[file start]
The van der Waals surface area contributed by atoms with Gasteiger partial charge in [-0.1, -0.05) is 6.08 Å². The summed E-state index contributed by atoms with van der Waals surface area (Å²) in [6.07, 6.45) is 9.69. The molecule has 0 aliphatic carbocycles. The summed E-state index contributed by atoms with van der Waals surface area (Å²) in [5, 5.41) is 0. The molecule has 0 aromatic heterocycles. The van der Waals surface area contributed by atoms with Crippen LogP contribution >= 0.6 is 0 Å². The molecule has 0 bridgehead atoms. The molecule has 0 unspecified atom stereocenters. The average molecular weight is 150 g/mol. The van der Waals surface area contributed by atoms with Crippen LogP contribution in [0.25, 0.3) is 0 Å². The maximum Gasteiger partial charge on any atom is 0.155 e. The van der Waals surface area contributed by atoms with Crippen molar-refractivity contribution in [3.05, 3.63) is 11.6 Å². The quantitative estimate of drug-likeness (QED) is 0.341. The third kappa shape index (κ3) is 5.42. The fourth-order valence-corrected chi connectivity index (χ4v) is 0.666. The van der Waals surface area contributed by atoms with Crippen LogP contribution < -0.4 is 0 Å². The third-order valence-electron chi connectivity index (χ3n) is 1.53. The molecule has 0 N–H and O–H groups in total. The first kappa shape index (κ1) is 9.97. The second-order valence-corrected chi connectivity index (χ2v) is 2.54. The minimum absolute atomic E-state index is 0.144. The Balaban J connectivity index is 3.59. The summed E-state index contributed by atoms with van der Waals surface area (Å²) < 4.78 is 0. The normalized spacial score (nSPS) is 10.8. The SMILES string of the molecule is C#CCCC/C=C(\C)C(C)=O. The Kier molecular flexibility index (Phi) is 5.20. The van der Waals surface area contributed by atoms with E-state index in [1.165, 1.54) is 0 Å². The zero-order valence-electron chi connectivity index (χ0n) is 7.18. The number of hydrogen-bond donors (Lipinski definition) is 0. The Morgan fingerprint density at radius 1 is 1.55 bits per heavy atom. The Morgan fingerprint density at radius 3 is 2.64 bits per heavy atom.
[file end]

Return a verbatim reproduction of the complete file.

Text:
The van der Waals surface area contributed by atoms with Gasteiger partial charge in [-0.1, -0.05) is 6.08 Å². The summed E-state index contributed by atoms with van der Waals surface area (Å²) in [6.07, 6.45) is 9.69. The molecule has 0 aliphatic carbocycles. The summed E-state index contributed by atoms with van der Waals surface area (Å²) in [5, 5.41) is 0. The molecule has 0 aromatic heterocycles. The van der Waals surface area contributed by atoms with Crippen LogP contribution >= 0.6 is 0 Å². The molecule has 0 bridgehead atoms. The molecule has 0 unspecified atom stereocenters. The average molecular weight is 150 g/mol. The van der Waals surface area contributed by atoms with Crippen LogP contribution in [0.25, 0.3) is 0 Å². The maximum Gasteiger partial charge on any atom is 0.155 e. The van der Waals surface area contributed by atoms with Crippen molar-refractivity contribution in [3.05, 3.63) is 11.6 Å². The quantitative estimate of drug-likeness (QED) is 0.341. The third kappa shape index (κ3) is 5.42. The fourth-order valence-corrected chi connectivity index (χ4v) is 0.666. The van der Waals surface area contributed by atoms with Crippen LogP contribution < -0.4 is 0 Å². The third-order valence-electron chi connectivity index (χ3n) is 1.53. The molecule has 0 N–H and O–H groups in total. The first kappa shape index (κ1) is 9.97. The second-order valence-corrected chi connectivity index (χ2v) is 2.54. The minimum absolute atomic E-state index is 0.144. The Balaban J connectivity index is 3.59. The summed E-state index contributed by atoms with van der Waals surface area (Å²) < 4.78 is 0. The normalized spacial score (nSPS) is 10.8. The SMILES string of the molecule is C#CCCC/C=C(\C)C(C)=O. The Kier molecular flexibility index (Phi) is 5.20. The van der Waals surface area contributed by atoms with E-state index in [1.165, 1.54) is 0 Å². The zero-order valence-electron chi connectivity index (χ0n) is 7.18. The number of hydrogen-bond donors (Lipinski definition) is 0. The Morgan fingerprint density at radius 1 is 1.55 bits per heavy atom. The Morgan fingerprint density at radius 3 is 2.64 bits per heavy atom.